Paravulii, by Nicolae Batzaria. Editura Cartea Aromana, 1989. $18., paperback.
We Aromanians have a very small body of literature, most of which appeared under the auspices of the short-lived Rumanian nationalist movement (1860-1945). If I had to pick one out of this handful of writers to reprint in 1989, it would be Nicu Batzaria, for he is probably the only one of them to have achieved a modern sensibility. The rest often were content to write sentimental odes to the old sheepherding and mountain way of life, and such work holds very little appeal in the late 20th century. Batzaria, however, was far from a 19th-century Romantic; the wellspring that feeds the river of his poetry is not sticky-sweet emotion but a fast-paced, rollicking humor.
There is something amazing in this achievement. The hallmark of our pre-literate folk-culture (like most others) is that it had a genre of serious songs, poems, and stories and a genre of comical ones. For some reason it was mainly the serious genre that our own literary figures took seriously — until Nicu Batzaria. Batzaria obviously reveled in the colorful, humorous aspect of Aromanian life, which doesn’t always show us in a good light because it is crude, rude, and sometimes lewd, and he decided it was worth his effort to try to convey some of that humor to a modern audience. A culture that cannot laugh at itself cannot change, and a culture that cannot change cannot survive long in this fast-paced world. Nicu Batzaria was one writer who tried to preserve our old tradition (and saving grace) of laughing at ourselves.
Despite all this, however, there is much to criticize in this particular edition. Though it is published in America, most of the text is written in Aromanian, which most members of our community no longer understand without at least an accompanying translation to help them along. There is no English translation.
Further, the alphabet used for the poems is the newfangled one created recently by a few Aromanian intellectuals in Germany and it is unfamiliar to the vast majority of our people. It was created in an effort to show that the Aromanians are different from the Rumanians. It is easy to show these differences without going so far as to create a new alphabet; at the same time, the great majority of our literature was written with the Rumanian alphabet and no amount of tampering or rewriting or regret is going to change that fact. What was written in the Rumanian alphabet should probably be respected and left as it was written; as for what alphabet present and future Aromanians will use, well, that is a matter to be decided by the majority of them when they see fit to do so.
The only English in this book is stilted and not idiomatic; it is to be found in the editor’s brief introduction, which includes a historical preface and an explanation of the editor’s decision to use a new alphabet. But whereas the alphabetical essay is rather helpful, the preface is quite disappointing. The editor, Dr. Tiberius Cunia, is a specialist in forestry — a far cry from linguistics and history. When a specialist writes in another field, he obviously runs the risk of making errors. Dr. Cunia prepares us for linguistic errors by acknowledging that “Not being a linguist myself, I might have made wrong decisions…” But we receive no such warning concerning historical errors.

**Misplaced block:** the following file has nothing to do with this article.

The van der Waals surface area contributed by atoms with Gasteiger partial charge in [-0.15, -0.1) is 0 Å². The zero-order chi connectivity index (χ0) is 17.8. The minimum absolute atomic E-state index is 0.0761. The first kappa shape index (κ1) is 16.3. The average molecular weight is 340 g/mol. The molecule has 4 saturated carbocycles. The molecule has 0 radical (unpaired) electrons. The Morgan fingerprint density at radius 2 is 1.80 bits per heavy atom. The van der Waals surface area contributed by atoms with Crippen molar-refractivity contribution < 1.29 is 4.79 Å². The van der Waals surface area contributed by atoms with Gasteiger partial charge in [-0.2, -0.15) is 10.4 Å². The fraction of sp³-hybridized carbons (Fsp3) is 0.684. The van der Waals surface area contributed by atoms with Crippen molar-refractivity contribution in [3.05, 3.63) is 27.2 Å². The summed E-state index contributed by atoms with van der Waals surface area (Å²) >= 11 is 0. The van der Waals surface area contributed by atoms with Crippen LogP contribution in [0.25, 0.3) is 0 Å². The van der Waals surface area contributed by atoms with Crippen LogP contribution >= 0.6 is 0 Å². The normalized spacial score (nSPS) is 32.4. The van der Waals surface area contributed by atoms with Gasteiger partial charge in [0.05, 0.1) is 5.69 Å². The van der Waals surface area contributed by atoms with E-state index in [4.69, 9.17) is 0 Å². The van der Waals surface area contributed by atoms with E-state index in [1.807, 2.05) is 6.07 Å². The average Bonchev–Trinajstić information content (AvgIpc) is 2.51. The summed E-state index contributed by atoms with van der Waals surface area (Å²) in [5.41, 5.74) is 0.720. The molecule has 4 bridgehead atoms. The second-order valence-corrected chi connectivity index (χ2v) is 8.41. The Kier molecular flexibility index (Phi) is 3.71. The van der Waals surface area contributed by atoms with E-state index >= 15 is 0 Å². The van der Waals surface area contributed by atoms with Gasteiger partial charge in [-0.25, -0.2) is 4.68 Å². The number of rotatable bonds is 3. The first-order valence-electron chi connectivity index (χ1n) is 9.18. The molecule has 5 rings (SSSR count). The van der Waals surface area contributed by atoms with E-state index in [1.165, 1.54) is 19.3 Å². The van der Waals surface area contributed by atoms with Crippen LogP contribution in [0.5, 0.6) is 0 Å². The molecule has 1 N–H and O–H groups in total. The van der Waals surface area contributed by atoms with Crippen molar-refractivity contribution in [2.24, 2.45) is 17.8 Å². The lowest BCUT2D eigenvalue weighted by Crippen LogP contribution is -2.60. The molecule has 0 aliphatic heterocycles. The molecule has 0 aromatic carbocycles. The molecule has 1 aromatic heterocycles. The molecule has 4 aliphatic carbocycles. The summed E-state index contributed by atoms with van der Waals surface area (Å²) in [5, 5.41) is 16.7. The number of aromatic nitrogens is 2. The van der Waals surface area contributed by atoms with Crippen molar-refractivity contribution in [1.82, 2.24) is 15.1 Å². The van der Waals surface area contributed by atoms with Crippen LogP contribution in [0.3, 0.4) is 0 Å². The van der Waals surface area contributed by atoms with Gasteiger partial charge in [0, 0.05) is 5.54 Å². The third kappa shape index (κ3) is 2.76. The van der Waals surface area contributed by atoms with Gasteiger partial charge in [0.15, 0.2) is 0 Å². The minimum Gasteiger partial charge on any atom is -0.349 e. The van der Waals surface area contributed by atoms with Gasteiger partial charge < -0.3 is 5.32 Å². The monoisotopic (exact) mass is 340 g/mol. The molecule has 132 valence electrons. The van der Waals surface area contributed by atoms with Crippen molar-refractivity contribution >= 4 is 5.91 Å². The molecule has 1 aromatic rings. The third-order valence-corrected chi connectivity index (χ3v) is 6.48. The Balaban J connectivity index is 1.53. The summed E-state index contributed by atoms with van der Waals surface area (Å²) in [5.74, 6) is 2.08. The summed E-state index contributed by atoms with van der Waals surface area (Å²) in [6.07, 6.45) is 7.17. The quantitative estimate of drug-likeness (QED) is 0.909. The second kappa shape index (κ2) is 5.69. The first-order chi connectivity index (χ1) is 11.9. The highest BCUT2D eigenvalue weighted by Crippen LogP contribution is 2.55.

In a mere two pages, the preface commits two major historical blunders, errors so basic that it is hard to imagine how they might be excused. The first is when Cunia asserts that Batzaria’s home town of Krushevo (now in Yugoslavia) was “inhabited exclusively by Aromanians.” This is part of the mythology fed to a Rumanian-educated generation that has rarely set foot in our actual homeland, much less conducted serious research on the subject. Even Metsovo (Aminju in our language), the prototypical Vlach town which is often touted as “exclusively Vlach,” has a community of gypsies who — though they have resided there from time immemorial and speak Aromanian fluently — do not consider themselves Vlach.
In the case of Krushevo, Dr. Cunia could easily have gotten his facts straight by consulting Dr. Zbigniew Golab’s 1984 book, The Aromanian Dialect of Krushevo. Any scholar who seeks to write about the Vlachs should be familiar with the basic books written about them, and Golab’s book is certainly basic, especially if one wishes to learn about Krushevo. In its pages we find that Krushevo, since its founding in the 18th century, has had a settlement of Albanians; they were soon joined by Slavs. In Batzaria’s day, the population was roughly one-third Slavic and Albanian and two-thirds Aromanian.
The other major error is when Cunia asserts that in the Balkan states formed upon the demise of the Ottoman Empire (1918), the Aromanians lost “all their cultural rights.” In fact, Bulgaria, Yugoslavia (then known as The Kingdom of the Serbs, Croats, and Slovenes), and Greece signed an agreement with Rumania in 1913 to allow schools and churches for the Vlachs in order to preserve their culture. While Bulgaria and Yugoslavia did not live up to their end of the bargain, Greece did, and the schools and churches in Greece lasted until World War II, when the Rumanian government itself decided to discontinue them.
These errors are serious, and combined with the strange new alphabet and the lack of translations, they take away enormously from the value of this edition. Yet they do not negate it completely. For future editions, I would advise Dr. Cunia to locate a second editor, one who specializes in linguistics and history and who can write and translate well in idiomatic English. Such knowledge and abilities, combined with Dr. Cunia’s burning desire to publish Aromanian literature at any cost, should result in some useful editions of the works of our favorite writers.